Henri Fayol's 14 Principles

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  • Topic: Chain of command, Division of labour, Productive and unproductive labour
  • Pages : 13 (4761 words )
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  • Published : September 12, 2011
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Introduction
Fayol’s 14 principles derive from the circumstance that Fayol felt that management was not well defined. In his striving to change this circumstance he suggested “some generalized teaching of management” to be a main part of every curriculum at places of higher education and even beginning in “primary schools” . Fayol’s dedication to this idea is demonstrated by the fact that after retirement he went on to not just write books about management ideas, but more importantly, he found the Centre For Administrative Studies (CAS) in 1917 in Paris . The CAS mainly functioned as a centre of discussion between professionals from a large variety of professions, in order to further the knowledge and understanding of management principles. Discussion is what Fayol had in mind, when he presented his 14 principles . In Fayol’s own words: “Are they [the principles] to have a place in the management code which is to be built up? General discussion will show”. In the following I will discuss each of his principles under the aspect of a comparison with examples, historic or modern, and in relation to other theoreticians of management, in order to examine how Fayol’s principles hold up as “management code” today. Principle 1: Division of work

The idea of division of work, or as Adam Smith called it “division of labour”, in 1776 probably goes back to the beginning of work itself. Fayol recognizes this in considering specialization as part of “the natural order” comparing it to the organs of the body . “The object of division of work is to produce more and better work with the same effort”, Fayol describes. This very objective has not been altered in today’s labor. In a sense this principle is the fundamental feature of modern economy, allowing for the largest increases of productivity. Peter F. Drucker informs us, that the 20th century has seen a rate of 3% productivity increase per year, hence productivity has risen 50 fold since the time of Frederick Taylor, who acted as a catalyst in the development of division of work . An example of this fact can come from early industrialization, namely the Ford motor company , where Taylor’s system of a scientific approach was applied. Taylor was interested in skill development by means of standardization and functional specialization . One worker would assemble the dashboard, another would assemble the wheels, and yet another would paint the exterior. The effects of this are well known and lead to Ford becoming not just the predominant car maker but also the inventor of the conveyer-belt production system- revolutionizing many industries. However, one could argue that extremes of division of work could lead to undesired effects. Division of labor can ultimately reduce productivity and increase costs to produce units. Several reasons as causes for reduction in productivity can be thought of. For example, productivity can suffer when workers become bored with the constant repetition of a task. Additionally, productivity can be affected when workers lose pride in their work because they are not producing an entire product they can identify as their own work. Douglas M. McGregor for instance cautions that “people, deprived of opportunities to satisfy at work the needs which are now important to them, behave…with indolence, passivity,…lack of responsibility,…unreasonable demands for economic benefits” . This circumstance was probably well recognized by Fayol, when he states that the “division of work has its limits which experience and a sense of proportion teach us may not be exceeded” . In more recent years management thinkers have recognized and addressed this issue more intensely, as will be discussed further below. Principle 2: Authority and Responsibility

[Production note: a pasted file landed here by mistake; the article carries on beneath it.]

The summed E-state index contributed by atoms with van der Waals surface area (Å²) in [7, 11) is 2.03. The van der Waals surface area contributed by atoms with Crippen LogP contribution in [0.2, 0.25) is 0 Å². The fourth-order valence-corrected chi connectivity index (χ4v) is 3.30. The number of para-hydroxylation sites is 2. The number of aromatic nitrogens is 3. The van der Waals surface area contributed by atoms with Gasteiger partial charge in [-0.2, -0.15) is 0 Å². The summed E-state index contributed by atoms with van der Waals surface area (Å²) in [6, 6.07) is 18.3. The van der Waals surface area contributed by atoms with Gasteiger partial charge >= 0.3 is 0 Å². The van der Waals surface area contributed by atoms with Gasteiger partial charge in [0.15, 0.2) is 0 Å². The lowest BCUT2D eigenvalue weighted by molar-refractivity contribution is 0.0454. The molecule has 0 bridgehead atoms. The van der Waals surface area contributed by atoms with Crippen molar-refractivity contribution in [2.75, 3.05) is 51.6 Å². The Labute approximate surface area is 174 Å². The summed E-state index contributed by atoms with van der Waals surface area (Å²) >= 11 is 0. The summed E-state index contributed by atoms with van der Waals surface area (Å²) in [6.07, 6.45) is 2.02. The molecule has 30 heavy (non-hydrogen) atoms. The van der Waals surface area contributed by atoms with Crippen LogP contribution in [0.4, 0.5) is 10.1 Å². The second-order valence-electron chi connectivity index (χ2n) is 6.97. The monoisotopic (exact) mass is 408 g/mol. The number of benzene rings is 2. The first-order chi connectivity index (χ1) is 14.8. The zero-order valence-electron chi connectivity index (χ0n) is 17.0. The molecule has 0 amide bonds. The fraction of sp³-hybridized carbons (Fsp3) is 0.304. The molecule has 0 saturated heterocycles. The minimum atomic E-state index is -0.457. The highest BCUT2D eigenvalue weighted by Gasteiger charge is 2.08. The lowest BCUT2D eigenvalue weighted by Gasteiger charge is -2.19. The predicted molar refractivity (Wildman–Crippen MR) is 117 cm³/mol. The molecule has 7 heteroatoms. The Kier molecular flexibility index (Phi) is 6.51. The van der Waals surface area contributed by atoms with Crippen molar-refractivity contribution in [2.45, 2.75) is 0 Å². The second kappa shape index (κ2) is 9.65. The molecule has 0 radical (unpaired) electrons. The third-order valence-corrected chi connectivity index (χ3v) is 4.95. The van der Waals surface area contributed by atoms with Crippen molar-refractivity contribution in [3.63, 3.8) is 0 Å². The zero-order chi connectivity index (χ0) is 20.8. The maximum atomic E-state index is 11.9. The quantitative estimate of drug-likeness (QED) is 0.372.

Fayol defines authority as the “right to give orders”, but he emphasizes that responsibility arises with it . He “demands high moral character, impartiality and firmness.” Fayol thinks of responsibility as something that is “feared as...
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